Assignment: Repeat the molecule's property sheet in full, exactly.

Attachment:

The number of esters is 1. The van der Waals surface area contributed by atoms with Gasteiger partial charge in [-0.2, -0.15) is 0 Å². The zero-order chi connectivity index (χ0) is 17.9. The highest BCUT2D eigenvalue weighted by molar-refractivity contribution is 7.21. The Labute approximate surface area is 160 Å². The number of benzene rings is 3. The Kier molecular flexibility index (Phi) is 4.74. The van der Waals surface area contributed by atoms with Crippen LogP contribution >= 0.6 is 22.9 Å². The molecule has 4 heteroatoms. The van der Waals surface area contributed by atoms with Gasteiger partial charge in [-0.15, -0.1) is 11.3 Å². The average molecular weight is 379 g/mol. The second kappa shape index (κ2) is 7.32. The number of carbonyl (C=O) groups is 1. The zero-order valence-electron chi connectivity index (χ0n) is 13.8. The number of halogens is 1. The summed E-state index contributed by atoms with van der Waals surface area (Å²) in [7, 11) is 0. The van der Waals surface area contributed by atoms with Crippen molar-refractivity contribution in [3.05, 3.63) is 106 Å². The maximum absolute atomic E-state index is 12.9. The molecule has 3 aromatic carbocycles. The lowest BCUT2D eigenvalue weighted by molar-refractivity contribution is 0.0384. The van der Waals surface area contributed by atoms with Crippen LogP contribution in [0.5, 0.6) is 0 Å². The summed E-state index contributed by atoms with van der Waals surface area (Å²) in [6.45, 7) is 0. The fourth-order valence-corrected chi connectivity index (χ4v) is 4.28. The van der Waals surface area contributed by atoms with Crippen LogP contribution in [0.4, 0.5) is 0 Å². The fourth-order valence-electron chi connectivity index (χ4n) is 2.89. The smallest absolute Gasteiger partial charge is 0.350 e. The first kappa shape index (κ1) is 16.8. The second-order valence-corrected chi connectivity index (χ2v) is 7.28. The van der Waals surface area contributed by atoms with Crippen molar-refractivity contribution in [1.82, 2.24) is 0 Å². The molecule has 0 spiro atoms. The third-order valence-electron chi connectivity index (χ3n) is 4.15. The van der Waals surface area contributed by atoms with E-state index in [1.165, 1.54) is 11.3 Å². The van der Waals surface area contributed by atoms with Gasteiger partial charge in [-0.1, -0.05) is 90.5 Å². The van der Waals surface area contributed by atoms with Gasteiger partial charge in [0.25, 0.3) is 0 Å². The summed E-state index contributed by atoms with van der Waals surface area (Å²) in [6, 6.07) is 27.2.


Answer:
The number of esters is 1. The van der Waals surface area contributed by atoms with Gasteiger partial charge in [-0.2, -0.15) is 0 Å². The zero-order chi connectivity index (χ0) is 17.9. The highest BCUT2D eigenvalue weighted by molar-refractivity contribution is 7.21. The Labute approximate surface area is 160 Å². The number of benzene rings is 3. The Kier molecular flexibility index (Phi) is 4.74. The van der Waals surface area contributed by atoms with Crippen LogP contribution >= 0.6 is 22.9 Å². The molecule has 4 heteroatoms. The van der Waals surface area contributed by atoms with Gasteiger partial charge in [-0.15, -0.1) is 11.3 Å². The average molecular weight is 379 g/mol. The second kappa shape index (κ2) is 7.32. The number of carbonyl (C=O) groups is 1. The zero-order valence-electron chi connectivity index (χ0n) is 13.8. The number of halogens is 1. The summed E-state index contributed by atoms with van der Waals surface area (Å²) in [7, 11) is 0. The van der Waals surface area contributed by atoms with Crippen molar-refractivity contribution in [3.05, 3.63) is 106 Å². The maximum absolute atomic E-state index is 12.9. The molecule has 3 aromatic carbocycles. The lowest BCUT2D eigenvalue weighted by molar-refractivity contribution is 0.0384. The van der Waals surface area contributed by atoms with Crippen LogP contribution in [0.5, 0.6) is 0 Å². The summed E-state index contributed by atoms with van der Waals surface area (Å²) in [6.45, 7) is 0. The fourth-order valence-corrected chi connectivity index (χ4v) is 4.28. The van der Waals surface area contributed by atoms with Crippen LogP contribution in [0.4, 0.5) is 0 Å². The fourth-order valence-electron chi connectivity index (χ4n) is 2.89. The smallest absolute Gasteiger partial charge is 0.350 e. The first kappa shape index (κ1) is 16.8. The second-order valence-corrected chi connectivity index (χ2v) is 7.28. The van der Waals surface area contributed by atoms with Crippen molar-refractivity contribution in [1.82, 2.24) is 0 Å². The molecule has 0 spiro atoms. The third-order valence-electron chi connectivity index (χ3n) is 4.15. The van der Waals surface area contributed by atoms with E-state index in [1.165, 1.54) is 11.3 Å². The van der Waals surface area contributed by atoms with Gasteiger partial charge in [-0.1, -0.05) is 90.5 Å². The van der Waals surface area contributed by atoms with Gasteiger partial charge in [0.25, 0.3) is 0 Å². The summed E-state index contributed by atoms with van der Waals surface area (Å²) in [6, 6.07) is 27.2.